The quarterly wine report found that export volumes for most major supplying countries in the first half of 2010 are up significantly on the previous year. Much of this improvement is down to the major declines reported last year.
For example, exports in the first half of the year from Burgundy in France are up 13 per cent compared to 2009 but this is still16 per cent below the equivalent figure from 2008.
So there is still some way to go before the market returns to pre-recession levels. In addition, wine exporters face the additional headache of increased pricing pressure, especially in the UK.
“As the world’s largest market for imported wines, the UK has seen supplier profitability deteriorate for the last several years, and it appears set to intensify,” said Stephen Rannekleiv, executive director at Rabobank Food & Agribusiness Research and Advisory.
In its new report on the wine market, Rabobank estimates that the return on a bottle of wine retailing at £4 in the UK has fallen by 46 per cent from 2002 to 2010 due to increases in excise taxes. The fall in the value of the pound against the euro has also put the squeeze on for many EU suppliers.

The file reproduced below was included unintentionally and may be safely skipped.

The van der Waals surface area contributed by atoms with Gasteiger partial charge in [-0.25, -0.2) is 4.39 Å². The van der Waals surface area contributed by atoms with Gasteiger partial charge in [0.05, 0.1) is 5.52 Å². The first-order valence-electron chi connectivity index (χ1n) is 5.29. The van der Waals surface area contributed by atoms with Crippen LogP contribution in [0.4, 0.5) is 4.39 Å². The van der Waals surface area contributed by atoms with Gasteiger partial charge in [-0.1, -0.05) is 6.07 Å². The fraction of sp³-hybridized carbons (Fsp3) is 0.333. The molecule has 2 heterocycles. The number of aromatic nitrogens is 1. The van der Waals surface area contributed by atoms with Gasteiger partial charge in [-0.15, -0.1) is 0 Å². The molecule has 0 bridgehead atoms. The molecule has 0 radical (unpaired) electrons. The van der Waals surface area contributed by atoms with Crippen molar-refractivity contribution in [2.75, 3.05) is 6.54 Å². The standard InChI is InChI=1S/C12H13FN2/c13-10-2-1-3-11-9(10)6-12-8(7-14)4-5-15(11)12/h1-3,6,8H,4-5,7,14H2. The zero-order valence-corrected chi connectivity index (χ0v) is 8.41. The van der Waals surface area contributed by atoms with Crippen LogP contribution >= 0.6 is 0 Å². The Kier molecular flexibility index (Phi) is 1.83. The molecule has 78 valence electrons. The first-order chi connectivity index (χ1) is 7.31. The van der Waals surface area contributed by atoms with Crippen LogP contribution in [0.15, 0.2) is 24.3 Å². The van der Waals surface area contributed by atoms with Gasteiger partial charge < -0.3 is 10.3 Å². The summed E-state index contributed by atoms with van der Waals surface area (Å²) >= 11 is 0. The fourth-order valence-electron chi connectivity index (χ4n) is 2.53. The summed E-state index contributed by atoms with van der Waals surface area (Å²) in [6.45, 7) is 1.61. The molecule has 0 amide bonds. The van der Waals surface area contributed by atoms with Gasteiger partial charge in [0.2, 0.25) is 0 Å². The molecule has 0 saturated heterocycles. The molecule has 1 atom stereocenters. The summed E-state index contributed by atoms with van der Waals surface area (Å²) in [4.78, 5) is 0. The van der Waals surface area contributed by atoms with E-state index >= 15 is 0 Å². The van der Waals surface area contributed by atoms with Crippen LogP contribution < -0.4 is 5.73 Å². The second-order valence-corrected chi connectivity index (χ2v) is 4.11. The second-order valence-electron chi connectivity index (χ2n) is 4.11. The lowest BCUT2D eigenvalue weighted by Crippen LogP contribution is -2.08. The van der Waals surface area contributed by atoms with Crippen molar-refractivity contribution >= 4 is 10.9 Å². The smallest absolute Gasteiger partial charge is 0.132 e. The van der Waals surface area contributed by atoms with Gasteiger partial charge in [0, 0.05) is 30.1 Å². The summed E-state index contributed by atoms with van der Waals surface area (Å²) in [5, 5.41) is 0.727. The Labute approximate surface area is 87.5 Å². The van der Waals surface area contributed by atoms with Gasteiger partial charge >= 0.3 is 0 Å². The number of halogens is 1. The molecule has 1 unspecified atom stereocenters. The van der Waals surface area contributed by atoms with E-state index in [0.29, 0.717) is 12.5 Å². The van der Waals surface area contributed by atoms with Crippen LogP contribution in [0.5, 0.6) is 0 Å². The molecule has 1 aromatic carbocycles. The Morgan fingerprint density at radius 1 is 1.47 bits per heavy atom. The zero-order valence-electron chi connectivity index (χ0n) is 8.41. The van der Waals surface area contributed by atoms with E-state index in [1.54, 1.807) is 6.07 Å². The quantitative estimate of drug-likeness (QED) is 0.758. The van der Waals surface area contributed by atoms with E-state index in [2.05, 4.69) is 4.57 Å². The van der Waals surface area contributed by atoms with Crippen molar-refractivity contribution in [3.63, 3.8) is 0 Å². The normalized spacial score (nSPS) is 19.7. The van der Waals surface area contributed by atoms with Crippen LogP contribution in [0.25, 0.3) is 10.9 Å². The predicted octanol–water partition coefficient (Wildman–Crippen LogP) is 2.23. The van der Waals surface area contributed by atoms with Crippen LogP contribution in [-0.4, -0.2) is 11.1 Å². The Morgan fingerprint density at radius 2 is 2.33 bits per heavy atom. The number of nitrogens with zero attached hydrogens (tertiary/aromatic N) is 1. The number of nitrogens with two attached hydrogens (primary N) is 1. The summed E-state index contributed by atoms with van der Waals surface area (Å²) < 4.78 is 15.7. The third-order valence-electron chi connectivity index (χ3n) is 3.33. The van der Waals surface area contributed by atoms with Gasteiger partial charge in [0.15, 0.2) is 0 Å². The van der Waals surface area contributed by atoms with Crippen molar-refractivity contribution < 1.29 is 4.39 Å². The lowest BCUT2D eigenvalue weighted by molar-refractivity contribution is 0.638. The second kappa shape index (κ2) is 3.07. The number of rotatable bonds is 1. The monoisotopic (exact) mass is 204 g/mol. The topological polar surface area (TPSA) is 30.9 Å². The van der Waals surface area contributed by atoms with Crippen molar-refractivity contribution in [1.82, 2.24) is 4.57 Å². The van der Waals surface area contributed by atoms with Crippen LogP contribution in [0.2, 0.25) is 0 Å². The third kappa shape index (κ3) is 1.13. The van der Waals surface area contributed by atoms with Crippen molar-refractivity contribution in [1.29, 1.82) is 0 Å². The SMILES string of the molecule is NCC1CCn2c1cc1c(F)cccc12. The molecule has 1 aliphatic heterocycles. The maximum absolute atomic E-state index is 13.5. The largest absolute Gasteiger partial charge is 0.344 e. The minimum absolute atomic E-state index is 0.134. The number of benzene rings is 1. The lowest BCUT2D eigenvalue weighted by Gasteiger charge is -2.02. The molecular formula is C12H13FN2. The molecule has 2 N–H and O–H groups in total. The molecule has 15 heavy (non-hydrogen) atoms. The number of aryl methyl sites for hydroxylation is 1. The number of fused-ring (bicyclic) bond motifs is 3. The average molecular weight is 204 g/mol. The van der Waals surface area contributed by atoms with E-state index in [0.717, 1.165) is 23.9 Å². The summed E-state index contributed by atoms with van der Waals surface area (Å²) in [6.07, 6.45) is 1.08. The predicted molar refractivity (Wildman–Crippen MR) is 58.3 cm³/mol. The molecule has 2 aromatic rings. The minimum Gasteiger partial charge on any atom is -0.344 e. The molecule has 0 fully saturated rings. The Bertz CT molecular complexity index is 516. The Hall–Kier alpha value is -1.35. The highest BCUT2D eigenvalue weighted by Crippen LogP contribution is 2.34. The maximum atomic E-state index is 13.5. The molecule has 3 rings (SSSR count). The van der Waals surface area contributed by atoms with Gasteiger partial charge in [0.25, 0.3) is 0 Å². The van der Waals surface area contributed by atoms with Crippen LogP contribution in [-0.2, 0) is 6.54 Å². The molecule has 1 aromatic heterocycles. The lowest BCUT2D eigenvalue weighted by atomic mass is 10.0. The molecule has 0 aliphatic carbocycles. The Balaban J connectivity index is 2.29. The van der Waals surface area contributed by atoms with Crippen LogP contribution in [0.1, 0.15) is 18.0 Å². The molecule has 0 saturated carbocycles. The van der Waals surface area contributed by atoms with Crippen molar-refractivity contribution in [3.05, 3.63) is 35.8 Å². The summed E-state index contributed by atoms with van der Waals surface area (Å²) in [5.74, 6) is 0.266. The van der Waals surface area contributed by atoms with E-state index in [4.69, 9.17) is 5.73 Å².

With plans for increases in value-added taxes and major cuts in public sector employment (500,000 jobs to go over four years), Rabobank said the negative pricing trend looks set to continue.
The bank said this could have important implications for the global wine sector, not only because of the size of the UK market but because it has traditionally offered some of the highest average unit prices. Suppliers of high value wines may find it difficult to make up for declines in the UK market with higher sales in emerging markets like China.